Moon in fiction

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The Moon has been the subject of many works of art and literature and the inspiration for numerous others. It is a motif in the visual arts, the performing arts, poetry, prose, and music.



  • Melody Time (1948). In the segment "Pecos Bill", Pecos Bill's fiancée Slue Foot Sue gets thrown to the Moon by Pecos' horse Widowmaker, where she stays for all time. Bill is so depressed by the loss of his love that he howls at the Moon, and coyotes join in out of sympathy. This is a tall tale of why coyotes howl at the Moon.
  • The Two Who Stole the Moon (1962) has twin brothers capture the moon in a fishing net as the moon sets down.


  • The Tale of the Bamboo Cutter, a 10th-century Japanese folktale, tells of a mysterious Moon Princess growing up on Earth as the adopted daughter of a bamboo cutter and his wife, dazzling human Princes and the Emperor himself with her beauty, and finally going back to her people at "The Capital of the Moon" (Tsuki-no-Miyako 月の都), leaving many broken hearts on Earth. It is among the first texts of any culture assuming the Moon to be an inhabited world and describing travel between it and the Earth.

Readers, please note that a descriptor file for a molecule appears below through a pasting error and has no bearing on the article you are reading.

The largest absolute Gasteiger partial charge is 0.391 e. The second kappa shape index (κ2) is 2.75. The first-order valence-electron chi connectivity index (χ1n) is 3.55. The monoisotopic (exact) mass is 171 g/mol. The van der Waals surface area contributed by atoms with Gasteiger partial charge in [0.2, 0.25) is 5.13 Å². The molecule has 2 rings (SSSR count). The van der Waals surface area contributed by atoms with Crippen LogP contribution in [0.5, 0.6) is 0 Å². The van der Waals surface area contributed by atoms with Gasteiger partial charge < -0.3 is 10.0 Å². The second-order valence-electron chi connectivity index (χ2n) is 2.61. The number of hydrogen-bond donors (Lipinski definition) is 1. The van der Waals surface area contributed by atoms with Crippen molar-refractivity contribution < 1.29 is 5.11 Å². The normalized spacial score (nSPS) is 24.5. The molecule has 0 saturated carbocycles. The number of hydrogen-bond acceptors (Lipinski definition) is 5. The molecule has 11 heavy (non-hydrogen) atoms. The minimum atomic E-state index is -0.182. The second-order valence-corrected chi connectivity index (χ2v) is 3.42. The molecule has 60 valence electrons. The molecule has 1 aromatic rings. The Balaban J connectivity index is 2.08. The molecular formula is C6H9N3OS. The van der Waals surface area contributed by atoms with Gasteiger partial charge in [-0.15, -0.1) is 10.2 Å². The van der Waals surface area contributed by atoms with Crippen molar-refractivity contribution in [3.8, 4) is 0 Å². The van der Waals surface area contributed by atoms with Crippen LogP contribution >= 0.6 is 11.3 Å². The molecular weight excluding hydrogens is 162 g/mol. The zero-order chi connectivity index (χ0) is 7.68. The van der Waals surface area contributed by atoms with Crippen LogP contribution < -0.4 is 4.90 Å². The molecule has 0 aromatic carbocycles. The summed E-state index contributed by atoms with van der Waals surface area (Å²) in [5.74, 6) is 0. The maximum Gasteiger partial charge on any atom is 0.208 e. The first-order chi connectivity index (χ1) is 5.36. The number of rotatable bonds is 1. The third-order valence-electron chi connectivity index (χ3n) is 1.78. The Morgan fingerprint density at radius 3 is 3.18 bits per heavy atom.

• John Heywood's Proverbes (1546) coined the famous phrase that "The moon is made of a greene cheese", "greene" meaning "not aged", but Heywood was probably being sarcastic.[1]
  • One of the earliest fictional flights to the Moon took place on the pages of Ludovico Ariosto's well-known Italian epic poem Orlando Furioso (1516). The protagonist Orlando, having been thwarted in love, goes mad with despair and rampages through Europe and Africa, destroying everything in his path. The English knight Astolfo, seeking to find a cure for Orlando's madness, flies up to the Moon in Elijah's flaming chariot. In this depiction, the Moon is where everything lost on Earth is to be found, including Orlando's wits, and Astolfo brings them back in a bottle and makes Orlando sniff them, thus restoring him to sanity.